- MICHAEL ROBERTS
- Fried Oysters Remoulade
‘O Oysters,’ said the Carpenter,
You’ve had a pleasant run!
Shall we be trotting home again?’
But answer came there none
And this was scarcely odd, because
They’d eaten every one.
I love oysters. I’ve eaten the tasty bivalves everywhere from locally at The Oyster Bar on Markham Street and Oaklawn Jockey Club to places as far flung as Seattle and way down on the Gulf of Mexico. The wide variety of flavors, sizes, and textures that I’ve experienced with oysters is surprisingly diverse, with differing levels of briny and sweet flavors giving each breed of the little gray beauties their own character and individuality. An entire dozen on the half shell isn’t much of a challenge for me when I get going, and it’s only a matter of restraint and what little dignity I have left that keeps me from gorging myself crazy every time an oyster dish is on the menu.
But there’s more to life than raw oysters, and if I can’t get them raw, I’ll take them prepared the best way the South knows how: battered and fried. Oh sure, you lose a lot of the subtle flavors that a raw oyster provides, but if the breading is done well, you gain a spicy, crunchy-on-the-outside, soft-in-the-middle treat that I find more enjoyable than the king of fried seafood, shrimp. And when it comes to oysters of the fried variety, Little Rock has some contenders for king — the aforementioned Oyster Bar, Flying Fish, and Krazy Mike’s all boast respectable versions of the delicate deep-fried treats. Topping them all, though, is the little restaurant on N. Van Buren that’s been serving up good eats in Little Rock for nearly 40 years: Cheers in the Heights.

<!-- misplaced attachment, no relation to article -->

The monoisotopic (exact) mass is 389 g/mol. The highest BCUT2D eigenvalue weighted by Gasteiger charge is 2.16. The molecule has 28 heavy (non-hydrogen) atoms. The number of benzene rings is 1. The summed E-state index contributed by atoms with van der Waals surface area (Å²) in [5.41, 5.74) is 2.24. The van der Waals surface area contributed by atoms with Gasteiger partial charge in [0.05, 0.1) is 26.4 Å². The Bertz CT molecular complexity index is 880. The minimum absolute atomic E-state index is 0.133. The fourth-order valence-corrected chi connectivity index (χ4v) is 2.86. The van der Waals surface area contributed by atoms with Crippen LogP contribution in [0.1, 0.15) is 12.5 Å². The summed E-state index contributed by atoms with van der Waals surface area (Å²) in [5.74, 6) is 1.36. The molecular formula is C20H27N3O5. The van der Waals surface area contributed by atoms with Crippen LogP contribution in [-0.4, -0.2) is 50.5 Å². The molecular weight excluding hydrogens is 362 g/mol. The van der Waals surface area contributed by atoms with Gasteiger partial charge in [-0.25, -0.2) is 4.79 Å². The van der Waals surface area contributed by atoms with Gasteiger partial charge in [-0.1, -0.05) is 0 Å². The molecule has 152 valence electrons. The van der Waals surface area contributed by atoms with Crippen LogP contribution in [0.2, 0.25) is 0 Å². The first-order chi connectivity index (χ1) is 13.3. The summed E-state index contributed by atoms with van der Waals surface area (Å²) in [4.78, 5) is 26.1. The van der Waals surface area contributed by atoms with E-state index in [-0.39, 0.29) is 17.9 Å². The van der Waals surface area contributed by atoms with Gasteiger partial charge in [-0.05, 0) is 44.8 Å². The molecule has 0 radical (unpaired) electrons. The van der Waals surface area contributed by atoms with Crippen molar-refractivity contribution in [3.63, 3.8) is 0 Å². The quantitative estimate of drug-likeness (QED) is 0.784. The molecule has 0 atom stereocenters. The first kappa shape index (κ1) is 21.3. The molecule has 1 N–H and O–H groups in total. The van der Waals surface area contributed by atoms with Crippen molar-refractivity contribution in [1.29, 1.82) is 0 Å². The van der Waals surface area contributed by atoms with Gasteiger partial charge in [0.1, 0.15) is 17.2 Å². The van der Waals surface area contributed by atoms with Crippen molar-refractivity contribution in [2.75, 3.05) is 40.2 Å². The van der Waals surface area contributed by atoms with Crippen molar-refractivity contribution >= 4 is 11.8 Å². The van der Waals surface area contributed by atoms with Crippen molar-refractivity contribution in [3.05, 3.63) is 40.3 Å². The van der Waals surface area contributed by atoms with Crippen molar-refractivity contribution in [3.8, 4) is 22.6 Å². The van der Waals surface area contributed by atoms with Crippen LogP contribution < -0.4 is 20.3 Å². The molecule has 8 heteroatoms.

The oysters at Cheers are small, which is good for the fried variety, since a small oyster allows for a perfect meat-to-coating ratio that makes every bite balanced — and Cheers makes up for the smaller size of these oysters by loading up each plate with a plentiful helping. The breading is spicy and flavorful, coating each oyster well without being too thick. The oysters themselves are mild and not at all fishy, but with a flavor that comes through in each bite. Topping the whole affair is a tangy remoulade sauce that sets everything off into a wonderland of crunchy, savory seafood bliss. I used to think that the fried mushrooms were Cheers’ greatest appetizer, but these oysters are even better. And although I didn’t weep for the mollusks as did the Walrus, when it came time to head back home, my plate was clean and all were gone.